Berkshire Hathaway to Show Investors If Adventurous Moves Lifted Profit
(Bloomberg) -- Warren Buffett’s Berkshire Hathaway Inc. has some new tactics to show off.
The billionaire’s conglomerate spent the third quarter plowing funds into international businesses and an initial public offering, atypical pursuits for a company that spent the start of the year watching from the sidelines as the Covid-19 pandemic spread.
On Saturday, investors get to see how much of an impact that capital deployment had when Berkshire reports third-quarter results. It already helped propel gains for the stock that were twice as high as the S&P 500’s advance during the period.
After sounding a warning in May about fallout from the pandemic, Buffett, 90, has slowly started putting more money to work from the company’s $146.6 billion in cash holdings, and even broke a record for the amount of stock repurchased in the second quarter. Berkshire’s recent investments in Japanese trading houses and Snowflake Inc.’s initial public offering signaled an appetite for new types of pursuits.
“I see some kind of interesting one-off opportunities, and I hope that we observe that there has been some incremental buyback activity beyond what was disclosed in late July,” Jim Shanahan, an analyst at Edward D. Jones & Co., said in a phone interview. But, he said, “I still see some degree of caution.”
Berkshire’s Class A shares jumped almost 20% in the third quarter, compared with an 8.5% gain for the S&P 500. Outperforming the broader market is a welcome shift for Berkshire, which has lagged behind for the past decade, and so far this year, partly because of its size: The conglomerate is so huge that it struggles to find attractively priced deals that can supercharge growth.
Buffett, who had long preferred direct investments over buybacks, already set a record for repurchases this year, at $6.7 billion, not counting the third-quarter total Berkshire will disclose on Saturday. UBS Group AG predicted that figure will add an additional $3.2 billion.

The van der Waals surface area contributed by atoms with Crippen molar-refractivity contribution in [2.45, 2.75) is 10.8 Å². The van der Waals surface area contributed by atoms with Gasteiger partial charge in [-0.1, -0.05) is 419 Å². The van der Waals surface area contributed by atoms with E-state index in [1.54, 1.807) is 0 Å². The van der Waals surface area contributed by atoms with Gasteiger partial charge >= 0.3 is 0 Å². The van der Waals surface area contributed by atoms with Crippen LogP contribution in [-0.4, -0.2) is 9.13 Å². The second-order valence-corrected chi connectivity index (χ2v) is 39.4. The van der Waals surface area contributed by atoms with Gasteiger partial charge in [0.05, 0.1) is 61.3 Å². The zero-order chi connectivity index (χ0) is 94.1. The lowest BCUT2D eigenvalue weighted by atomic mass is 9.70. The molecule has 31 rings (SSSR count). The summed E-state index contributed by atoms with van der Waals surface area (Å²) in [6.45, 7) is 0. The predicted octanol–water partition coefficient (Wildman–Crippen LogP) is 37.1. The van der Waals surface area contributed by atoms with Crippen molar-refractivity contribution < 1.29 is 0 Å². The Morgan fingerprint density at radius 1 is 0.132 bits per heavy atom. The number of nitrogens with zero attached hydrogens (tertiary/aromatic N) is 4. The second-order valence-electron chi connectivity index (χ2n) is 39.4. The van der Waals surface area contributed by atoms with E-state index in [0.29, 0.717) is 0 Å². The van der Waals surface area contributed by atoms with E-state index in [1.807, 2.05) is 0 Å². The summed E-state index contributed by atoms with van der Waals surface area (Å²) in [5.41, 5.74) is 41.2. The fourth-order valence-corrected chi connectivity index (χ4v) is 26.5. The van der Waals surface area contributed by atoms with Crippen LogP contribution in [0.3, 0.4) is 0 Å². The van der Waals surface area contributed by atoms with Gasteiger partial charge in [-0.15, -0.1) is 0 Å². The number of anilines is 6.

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The expansion of Berkshire’s horizons includes a big push abroad, with an investment of about $6 billion in five of Japan’s trading houses. The Omaha, Nebraska-based company has typically bet on U.S. businesses, though there have been some exceptions, including a deal for an Israeli manufacturing company that Berkshire first struck in 2006.
What Bloomberg Intelligence Says
“Berkshire is still unlikely to make a large acquisition amid market volatility, in our view, based on Buffett’s previous conservative comments. While the company has not been idle, it will require very large deals to move the needle.”
--Matthew Palazola, senior industry analyst, and Derek Han, associate analyst
To read the analysis, click here
Snowflake’s IPO was another departure during the third quarter, pushing the company into the realm of public offerings. That’s a part of the market Buffett has avoided, although the investment appears to be tied to Buffett deputy Todd Combs.
“I’m sure these guys are looking high and low for opportunities,” CFRA Research analyst Cathy Seifert said. “And kudos to them, as well they should.”
UBS analysts expect operating income for the conglomerate to be about $3,587 per Berkshire Class A share, down roughly 25% from a year earlier.
Berkshire’s net income generally swings based on movements in its stock holdings because of an accounting quirk. Apple Inc., Berkshire’s biggest holding, advanced 27% in the quarter while shares of Berkshire’s second-largest holding, Bank of America Corp., were up 1.4%. Snowflake, the company that went public during the quarter, more than doubled in the last two weeks of September.
Other topics that could come up in Saturday’s earnings report:
Berkshire’s range of businesses, from BNSF Railway Co. to its footwear and apparel companies, have been hurt by the pandemic and its ripple effects. The railroad probably faced pressure in the third quarter from slumping volume, but could see an improvement in margins because of a drop in expenses, according to UBS analysts.
Investors will keep an eye on Geico and how trends are playing out for the auto insurer, according to CFRA’s Seifert. Auto insurers including Geico and Allstate Corp. benefited as people drove less during shutdowns in the U.S.
Berkshire was hit last quarter by a roughly $10 billion impairment charge on its Precision Castparts business, which supplies industries including the aerospace sector. The conglomerate warned in its second-quarter earnings report that more charges could be coming if the pandemic’s effects are worse than expected.
Buffett’s investment in Kraft Heinz Co. has been under pressure in recent years. At the end of the second quarter, Berkshire reported a $2.7 billion gap between how the company carries the stake on its books and its market value. Berkshire has avoided an impairment on the bet in recent quarters, but Kraft Heinz shares fell 6.1% in the third quarter.
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